Director: Mark Neveldine & Brian Taylor
Notable Cast: Gerard Butler, Amber Valletta, Michael C. Hall, Kyra Sedgwick, Logan Lerman, Alison Lohman, Terry Crews, Chris â€œLudacrisâ€ Bridges
With the advent of â€œrealityâ€ television has come the sort of realization that the 80s action classic The Running Man and 1975 camp classics Death Race 2000 and Rollerball only could hint at in their release: life and death as a means of televised entertainment. With 2008’s Death Race envisioning Paul Bartel’s world with a modern twist, Gamer is akin to The Running Man in spirit.
Kable (Gerard Butler) is a death row inmate given a chance at freedom by participating in â€œSlayers,â€ a reality show of sorts. Given weapons, death row inmates have to survive a series of 30 battles to earn their freedom. The twist is that they’re controlled by human players via technology, as Kable is controlled by 17 year old Simon (Logan Lerman). The show is conceived by Ken Castle (Michael C. Hall), who developed the technology for another show called â€œSocietyâ€ in which humans are controlled by the same technology from their homes. As Kable nears his 30th victory, freedom isn’t quite the option it’s made out to be in the usual sort of dystopian view of society in the future.
With a top notch concept, incorporating the advances in video game systems with the sort of train-wreck style, trashy reality television currently in vogue, Neveldine and Taylor are presenting a world and taking a large step of maturity as film-makers. Unlike the â€œvideo-game on steroidsâ€ approach of either Crank films, the two writer/directors are taking a decidedly mature take on a subject that’s hard to do well. In terms of their script it’s decidedly stronger and more complete then anything they’ve done before. This is well-structured with no interludes and no padding; it’s tighter then either Crank film and is definitely a step up in that regards.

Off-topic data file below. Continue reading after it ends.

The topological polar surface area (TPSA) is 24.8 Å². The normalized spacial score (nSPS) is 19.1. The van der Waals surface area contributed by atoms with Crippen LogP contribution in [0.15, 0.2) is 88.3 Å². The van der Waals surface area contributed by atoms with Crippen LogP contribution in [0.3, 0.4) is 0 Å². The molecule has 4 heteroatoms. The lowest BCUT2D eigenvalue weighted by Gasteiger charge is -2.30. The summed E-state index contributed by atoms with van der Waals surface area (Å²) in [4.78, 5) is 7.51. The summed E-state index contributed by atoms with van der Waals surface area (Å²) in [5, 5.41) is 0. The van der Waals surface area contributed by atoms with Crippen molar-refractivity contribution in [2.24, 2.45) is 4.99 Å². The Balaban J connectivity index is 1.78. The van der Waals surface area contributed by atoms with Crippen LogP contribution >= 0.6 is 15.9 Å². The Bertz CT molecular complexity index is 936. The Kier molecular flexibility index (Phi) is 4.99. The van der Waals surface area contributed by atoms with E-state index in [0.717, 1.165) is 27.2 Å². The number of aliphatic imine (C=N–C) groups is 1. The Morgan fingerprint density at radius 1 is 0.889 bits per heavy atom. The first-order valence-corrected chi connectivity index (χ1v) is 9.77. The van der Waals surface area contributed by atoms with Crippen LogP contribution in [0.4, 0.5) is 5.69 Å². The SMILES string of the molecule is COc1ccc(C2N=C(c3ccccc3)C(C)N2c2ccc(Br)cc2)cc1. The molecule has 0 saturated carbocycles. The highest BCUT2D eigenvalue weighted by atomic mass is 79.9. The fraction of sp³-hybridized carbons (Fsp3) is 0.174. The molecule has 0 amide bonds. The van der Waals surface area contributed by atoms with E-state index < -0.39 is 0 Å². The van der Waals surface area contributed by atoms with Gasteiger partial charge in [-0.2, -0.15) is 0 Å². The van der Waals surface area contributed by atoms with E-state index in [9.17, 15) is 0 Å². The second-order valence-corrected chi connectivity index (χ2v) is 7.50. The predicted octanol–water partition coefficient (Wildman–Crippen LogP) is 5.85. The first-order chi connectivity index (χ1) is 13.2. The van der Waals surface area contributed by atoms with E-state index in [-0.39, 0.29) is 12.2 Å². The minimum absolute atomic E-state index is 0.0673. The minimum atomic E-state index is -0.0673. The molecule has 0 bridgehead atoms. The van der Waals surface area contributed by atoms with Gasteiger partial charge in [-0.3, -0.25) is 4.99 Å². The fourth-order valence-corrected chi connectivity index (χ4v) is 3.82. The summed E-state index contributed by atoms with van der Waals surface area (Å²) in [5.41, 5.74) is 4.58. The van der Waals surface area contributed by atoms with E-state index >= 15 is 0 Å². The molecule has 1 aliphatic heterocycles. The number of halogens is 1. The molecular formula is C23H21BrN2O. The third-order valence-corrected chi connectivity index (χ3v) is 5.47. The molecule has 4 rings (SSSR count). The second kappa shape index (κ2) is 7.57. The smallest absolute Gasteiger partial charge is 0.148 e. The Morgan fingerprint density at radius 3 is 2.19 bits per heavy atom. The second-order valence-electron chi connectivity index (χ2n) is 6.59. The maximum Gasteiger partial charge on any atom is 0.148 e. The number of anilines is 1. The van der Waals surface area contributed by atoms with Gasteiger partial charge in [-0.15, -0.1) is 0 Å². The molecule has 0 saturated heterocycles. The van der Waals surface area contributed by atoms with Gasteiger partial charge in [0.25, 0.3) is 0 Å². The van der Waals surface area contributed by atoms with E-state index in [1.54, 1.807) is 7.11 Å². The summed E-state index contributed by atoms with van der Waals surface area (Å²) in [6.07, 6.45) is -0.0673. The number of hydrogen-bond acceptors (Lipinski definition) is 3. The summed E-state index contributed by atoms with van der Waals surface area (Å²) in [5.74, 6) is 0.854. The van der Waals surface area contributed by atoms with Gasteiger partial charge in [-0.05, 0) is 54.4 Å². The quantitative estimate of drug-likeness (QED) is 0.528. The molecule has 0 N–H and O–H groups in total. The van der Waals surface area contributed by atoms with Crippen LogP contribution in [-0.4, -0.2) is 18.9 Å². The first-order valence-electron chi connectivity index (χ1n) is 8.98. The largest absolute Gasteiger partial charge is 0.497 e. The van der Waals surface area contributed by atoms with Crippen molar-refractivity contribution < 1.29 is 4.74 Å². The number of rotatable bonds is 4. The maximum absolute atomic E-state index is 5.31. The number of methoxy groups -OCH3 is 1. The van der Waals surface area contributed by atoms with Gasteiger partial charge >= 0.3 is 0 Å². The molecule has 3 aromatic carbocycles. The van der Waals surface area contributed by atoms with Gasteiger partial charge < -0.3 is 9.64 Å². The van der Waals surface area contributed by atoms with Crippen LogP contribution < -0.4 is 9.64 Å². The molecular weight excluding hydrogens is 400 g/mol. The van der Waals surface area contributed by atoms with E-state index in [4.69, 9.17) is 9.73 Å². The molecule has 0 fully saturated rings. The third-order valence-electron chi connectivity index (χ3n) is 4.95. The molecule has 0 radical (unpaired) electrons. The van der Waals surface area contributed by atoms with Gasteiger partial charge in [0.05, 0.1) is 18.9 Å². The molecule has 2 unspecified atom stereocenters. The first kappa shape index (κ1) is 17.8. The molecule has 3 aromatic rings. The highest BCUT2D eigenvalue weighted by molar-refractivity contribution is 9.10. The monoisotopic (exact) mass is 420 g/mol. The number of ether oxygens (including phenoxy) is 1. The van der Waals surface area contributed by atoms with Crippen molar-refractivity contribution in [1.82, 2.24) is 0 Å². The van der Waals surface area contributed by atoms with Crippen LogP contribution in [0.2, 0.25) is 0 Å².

The problem is that while they’ve developed a better script and story, they’ve taken a decided step back in terms of their presentation. This is a film that is edited and cut heavily, making it hard to keep track of the action, and also uses the â€œshaky camâ€ effect way too often. When an action sequence starts there’s no real way to keep track, or stay involved as a viewer, because the two want to instill some chaos into the viewing to match the chaos happening on screen. It’s easy to see why they’re doing it, to give it a more intense experience, but all it ends up doing is instilling chaos into what’s happening.
They have done a solid job in casting. Michael C. Hall, more famous for being the title character in Dexter, is given a good character but not enough screen time to establish himself. When his final purpose is revealed he’s still nothing more than an enigma; Hall is having an absolute blast in the role, singing a Frank Sinatra song of all things, but isn’t given enough screen time to really make an impression on the screen. His involvement in the finale seems perfunctory as opposed to necessary, as if Neveldine & Taylor needed another reason to keep him on the screen.
Gerard Butler, on the other hand, is interesting to see because he’s toned down his usual brash self and is in full â€œaction heroâ€ mode. In perhaps the best shape of his cinematic career since 300, Butler’s charisma and screen presence elevate the character beyond merely the hammer striking the nail of cinematic revenge. Kable is the good guy, of course, but Butler has that special presence in an action hero that’s rare to find. We accept him as a killer who can do all sorts of nasty things and still like him and actively root for him.
Much like many films can be described as â€œ[x for the A.D.D generationâ€ in comparison to a film from 10-30 years ago, Gamer is The Running Man for another generation but lacking the sort of quality and cinematography of its predecessor.
FINAL RATING (ON A SCALE OF 1-5 BUCKETS):